It was also being reported that Ministers were issued a table setting out sets of options for commitments or efforts for Annex I and non-Annex I parties. At one end, the first option involves �comparable commitments� among Annex I parties and �enhanced and incentivized mitigation [that is] measurable, reportable and verifiable� in non-Annex I parties. At the other end, the final option would have both Annex I and non-Annex I parties taking on �enhanced national mitigation action� that culminates in an international agreement,� with comparability between similar countries. �The options are starting to become clear; which one they select is still anyone�s guess,� said one negotiator.

The news was more clear-cut earlier in the day on technology transfer, as negotiators concluded an informal agreement. Many delegates who had spent the last year working on the issue since it was tabled in Nairobi were showing clear signs of relief. Some movement was also noted on the issue of deforestation.

A deal on the Russian proposal was also being mentioned, with the procedural elements reportedly being considered in the context of the Article 9 review, and its substantive aspects discussed in the context of the Convention track.

ENB SUMMARY AND ANALYSIS: The Earth Negotiations Bulletin summary and analysis of COP 13 and COP/MOP 3 will be available on Monday, 17 December 2007 online at: http://www.iisd.ca/climate/cop13/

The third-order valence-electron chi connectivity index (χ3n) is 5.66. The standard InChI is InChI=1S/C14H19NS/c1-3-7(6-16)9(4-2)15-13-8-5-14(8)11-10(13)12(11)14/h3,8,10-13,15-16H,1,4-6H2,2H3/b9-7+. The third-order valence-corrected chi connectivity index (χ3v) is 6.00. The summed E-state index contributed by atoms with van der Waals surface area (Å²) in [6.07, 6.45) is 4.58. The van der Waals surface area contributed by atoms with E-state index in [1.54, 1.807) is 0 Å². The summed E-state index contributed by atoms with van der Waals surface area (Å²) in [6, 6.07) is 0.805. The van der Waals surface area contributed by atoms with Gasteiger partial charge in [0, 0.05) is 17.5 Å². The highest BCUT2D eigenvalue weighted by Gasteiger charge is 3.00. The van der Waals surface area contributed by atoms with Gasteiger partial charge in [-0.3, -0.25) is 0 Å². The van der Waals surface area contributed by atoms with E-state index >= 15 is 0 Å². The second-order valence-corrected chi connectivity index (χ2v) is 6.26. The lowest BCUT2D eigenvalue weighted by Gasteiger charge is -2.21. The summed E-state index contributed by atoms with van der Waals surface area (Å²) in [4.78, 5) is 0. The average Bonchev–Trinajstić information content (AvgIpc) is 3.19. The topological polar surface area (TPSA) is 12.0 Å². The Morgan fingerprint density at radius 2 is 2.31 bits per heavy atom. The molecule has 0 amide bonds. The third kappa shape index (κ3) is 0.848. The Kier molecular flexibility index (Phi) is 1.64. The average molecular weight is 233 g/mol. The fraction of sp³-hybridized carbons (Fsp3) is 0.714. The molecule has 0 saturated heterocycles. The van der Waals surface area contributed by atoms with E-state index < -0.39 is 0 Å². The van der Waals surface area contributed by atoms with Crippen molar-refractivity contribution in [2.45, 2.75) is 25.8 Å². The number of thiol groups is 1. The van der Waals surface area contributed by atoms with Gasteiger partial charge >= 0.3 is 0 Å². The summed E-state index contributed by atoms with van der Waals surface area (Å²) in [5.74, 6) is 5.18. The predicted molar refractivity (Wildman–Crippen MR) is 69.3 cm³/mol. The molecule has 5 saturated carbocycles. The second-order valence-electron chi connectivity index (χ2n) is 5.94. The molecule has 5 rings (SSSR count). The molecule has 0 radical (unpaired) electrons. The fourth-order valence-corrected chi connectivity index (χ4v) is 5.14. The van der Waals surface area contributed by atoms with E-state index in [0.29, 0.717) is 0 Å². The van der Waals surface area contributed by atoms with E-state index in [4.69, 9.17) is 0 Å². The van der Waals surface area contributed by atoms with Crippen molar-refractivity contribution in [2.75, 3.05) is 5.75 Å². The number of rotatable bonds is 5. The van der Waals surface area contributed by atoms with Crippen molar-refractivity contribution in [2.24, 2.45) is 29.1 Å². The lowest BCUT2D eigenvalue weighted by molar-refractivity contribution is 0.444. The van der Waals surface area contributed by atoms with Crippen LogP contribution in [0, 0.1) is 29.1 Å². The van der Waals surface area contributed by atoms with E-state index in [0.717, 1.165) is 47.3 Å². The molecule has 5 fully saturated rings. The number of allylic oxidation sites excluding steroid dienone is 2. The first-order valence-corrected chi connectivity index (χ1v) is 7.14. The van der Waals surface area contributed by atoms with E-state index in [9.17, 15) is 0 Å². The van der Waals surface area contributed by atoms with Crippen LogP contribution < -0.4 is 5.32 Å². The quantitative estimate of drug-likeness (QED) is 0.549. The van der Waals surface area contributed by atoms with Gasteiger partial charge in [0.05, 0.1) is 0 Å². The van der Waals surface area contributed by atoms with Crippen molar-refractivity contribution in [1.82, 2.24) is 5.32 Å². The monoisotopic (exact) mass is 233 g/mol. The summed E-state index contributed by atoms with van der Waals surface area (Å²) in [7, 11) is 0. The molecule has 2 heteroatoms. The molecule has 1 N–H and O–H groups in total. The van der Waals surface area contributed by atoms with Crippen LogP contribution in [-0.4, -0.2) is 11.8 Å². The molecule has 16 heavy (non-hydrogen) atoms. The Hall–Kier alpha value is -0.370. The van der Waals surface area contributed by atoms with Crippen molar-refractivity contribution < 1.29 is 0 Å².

This issue of the Earth Negotiations Bulletin � <enb@iisd.org> is written and edited by Peter Doran, Ph.D., Mar�a Guti�rrez, Ph.D., Kati Kulovesi, Miquel Mu�oz, Ph.D., and Chris Spence. The Digital Editor is Leila Mead. The Editor is Pamela S. Chasek, Ph.D. <pam@iisd.org> and the Director of IISD Reporting Services is Langston James �Kimo� Goree VI <kimo@iisd.org>. The Sustaining Donors of the Bulletin are the United Kingdom (through the Department for International Development � DFID), the Government of the United States of America (through the Department of State Bureau of Oceans and International Environmental and Scientific Affairs), the Government of Canada (through CIDA), the Danish Ministry of Foreign Affairs, the Government of Germany (through the German Federal Ministry of Environment - BMU, and the German Federal Ministry of Development Cooperation - BMZ), the Netherlands Ministry of Foreign Affairs, the European Commission (DG-ENV), the Italian Ministry for the Environment, Land and Sea, and the Swiss Federal Office for the Environment (FOEN). General Support for the Bulletin during 2007 is provided by the Norwegian Ministry of Foreign Affairs and the Ministry of Environment, the Government of Australia, the Austrian Federal Ministry of Agriculture, Forestry, Environment and Water Management, the Ministry of Environment of Sweden, the New Zealand Ministry of Foreign Affairs and Trade, SWAN International, the Japanese Ministry of Environment (through the Institute for Global Environmental Strategies - IGES) and the Japanese Ministry of Economy, Trade and Industry (through the Global Industrial and Social Progress Research Institute - GISPRI). Funding for translation of the Earth Negotiations Bulletin into French has been provided by the International Organization of the Francophonie (IOF) and the French Ministry of Foreign Affairs. Funding for the translation of the Earth Negotiations Bulletin into Spanish has been provided by the Ministry of Environment of Spain. The opinions expressed in the Earth Negotiations Bulletin are those of the authors and do not necessarily reflect the views of IISD or other donors. Excerpts from the Earth Negotiations Bulletin may be used in non-commercial publications with appropriate academic citation. For information on the Bulletin, including requests to provide reporting services, contact the Director of IISD Reporting Services at <kimo@iisd.org>, +1-646-536-7556 or 300 East 56th St. Apt 11A, New York, NY 10022, USA. This issue of ENB was published in Bali on recycled paper. The ENB Team at the United Nations Climate Change Conference - Bali can be contacted by e-mail at <chris@iisd.org>.